Le Morte d'Arthur By Thomas Malory Summary and Analysis Book 6: The Tale of the Holy Grail: Sir Percival

With the object of finding Galahad and overcoming him for his own greater glory, Percival asks an old recluse about Galahad's whereabouts. The recluse, Percival's aunt, tells him that his mother is dead from sorrow at his abandoning her for the fellowship of the Round Table and that the Round Table was created by Merlin as a symbol of the World, a place of false security which can lead to overweening pride. By Merlin's prophecy, only three Round Table Knights shall achieve the Grail Quest — two virgin knights and one who is chaste; and the best of these is Galahad.

Percival repents his proud wish to beat Galahad for glory, and his aunt tells him the way. Riding on, he comes upon a wounded knight four hundred years old, Sir Evelake, or Mordrayns, who in the days of Joseph of Aramathy, asked God that he not be allowed to die until he had seen the knight who would achieve the Grail Quest. The Lord granted Evelake's wish and promised that when Sir Evelake saw the Grail knight he would at last be healed.

Percival goes to find Galahad for him but is attacked by twenty knights who manage to kill his horse before Galahad saves Percival's life. Galahad then rides away again, still insisting on pursuing the quest alone. Percival walks in the forest, gets the gift of a hackney from a distressed squire, meets with a man on a black horse who kills the hackney and scornfully rides off.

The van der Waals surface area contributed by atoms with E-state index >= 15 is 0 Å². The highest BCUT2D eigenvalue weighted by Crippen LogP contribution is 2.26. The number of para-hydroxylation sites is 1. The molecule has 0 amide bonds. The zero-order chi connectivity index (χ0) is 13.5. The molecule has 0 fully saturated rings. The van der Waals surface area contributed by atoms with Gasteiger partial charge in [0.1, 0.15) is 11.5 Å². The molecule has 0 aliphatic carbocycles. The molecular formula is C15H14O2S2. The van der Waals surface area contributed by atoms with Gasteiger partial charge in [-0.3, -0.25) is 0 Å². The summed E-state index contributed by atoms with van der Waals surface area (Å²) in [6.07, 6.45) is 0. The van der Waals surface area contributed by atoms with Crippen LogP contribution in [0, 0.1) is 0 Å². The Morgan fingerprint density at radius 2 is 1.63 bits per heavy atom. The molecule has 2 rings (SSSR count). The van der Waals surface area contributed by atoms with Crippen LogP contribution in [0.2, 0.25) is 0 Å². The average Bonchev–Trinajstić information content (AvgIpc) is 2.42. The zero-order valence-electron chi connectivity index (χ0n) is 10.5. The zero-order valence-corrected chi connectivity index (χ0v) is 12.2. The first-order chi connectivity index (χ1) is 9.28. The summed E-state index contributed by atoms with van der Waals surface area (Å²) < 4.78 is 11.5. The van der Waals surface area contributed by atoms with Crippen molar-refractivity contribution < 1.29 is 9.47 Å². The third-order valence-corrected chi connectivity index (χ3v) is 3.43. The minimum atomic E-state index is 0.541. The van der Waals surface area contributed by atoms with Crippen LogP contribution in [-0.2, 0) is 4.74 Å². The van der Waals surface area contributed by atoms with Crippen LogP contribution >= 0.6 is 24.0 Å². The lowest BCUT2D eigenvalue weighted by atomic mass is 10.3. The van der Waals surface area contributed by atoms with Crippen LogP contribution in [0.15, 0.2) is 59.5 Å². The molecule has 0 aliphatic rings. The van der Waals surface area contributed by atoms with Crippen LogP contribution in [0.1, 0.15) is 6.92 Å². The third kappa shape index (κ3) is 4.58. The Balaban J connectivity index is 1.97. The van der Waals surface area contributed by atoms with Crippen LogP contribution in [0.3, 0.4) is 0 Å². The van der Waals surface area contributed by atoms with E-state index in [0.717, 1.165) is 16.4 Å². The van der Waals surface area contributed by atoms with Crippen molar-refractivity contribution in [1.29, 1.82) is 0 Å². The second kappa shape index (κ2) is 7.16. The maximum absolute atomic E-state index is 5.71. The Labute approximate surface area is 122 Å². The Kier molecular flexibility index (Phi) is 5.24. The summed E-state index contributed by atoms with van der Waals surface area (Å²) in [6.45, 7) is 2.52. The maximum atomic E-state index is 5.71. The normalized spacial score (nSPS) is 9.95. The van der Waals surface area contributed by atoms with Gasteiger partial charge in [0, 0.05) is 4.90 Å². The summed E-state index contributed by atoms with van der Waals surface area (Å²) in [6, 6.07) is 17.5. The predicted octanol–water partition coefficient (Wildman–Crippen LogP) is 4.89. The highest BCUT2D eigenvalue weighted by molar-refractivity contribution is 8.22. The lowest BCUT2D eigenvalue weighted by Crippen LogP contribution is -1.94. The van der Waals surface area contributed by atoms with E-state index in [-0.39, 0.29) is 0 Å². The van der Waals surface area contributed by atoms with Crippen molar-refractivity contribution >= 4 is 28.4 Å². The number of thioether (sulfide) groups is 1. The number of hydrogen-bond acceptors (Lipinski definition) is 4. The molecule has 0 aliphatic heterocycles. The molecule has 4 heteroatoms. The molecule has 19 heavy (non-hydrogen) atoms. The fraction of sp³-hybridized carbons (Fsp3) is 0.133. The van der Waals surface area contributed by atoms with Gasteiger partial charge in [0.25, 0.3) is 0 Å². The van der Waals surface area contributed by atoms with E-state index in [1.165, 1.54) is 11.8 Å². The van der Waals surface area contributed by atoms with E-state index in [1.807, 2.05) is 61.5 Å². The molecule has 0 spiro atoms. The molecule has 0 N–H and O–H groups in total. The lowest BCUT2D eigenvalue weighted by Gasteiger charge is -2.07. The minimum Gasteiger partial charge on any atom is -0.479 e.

Then a lady appears and gives him a black horse in return for his service. The horse runs four days' journey in an hour and is about to plunge into the sea when Percival crosses himself in fright and breaks the horse's demonic power. It shakes him off and goes flaming and howling into the water. Now Percival sees a serpent fighting a lion. He takes the lion's part, because it is a nobler beast, and kills the serpent. In a dream, the lady who owns the lion praises him and the lady of the serpent demands that, in payment for her pet, he become her man. He refuses.

A holy man comes to him on a white ship and explains the allegory: the lady of the lion is the New Law — faith, hope, belief, and baptism; the lady of the serpent is the Old Law, served by fiends (the black horse and serpent), and her request that he be her man was a temptation.

The holy man departs, arid now a black ship comes. A beautiful maiden tells Percival lies, gets him drunk, and lies naked with him in a splendid pavilion. Percival crosses himself; pavilion and lady vanish. The holy man returns, explains that the lady was the Devil himself, and that henceforth he must be more careful. The holy man vanishes and Percival boards his ship and leaves the place.

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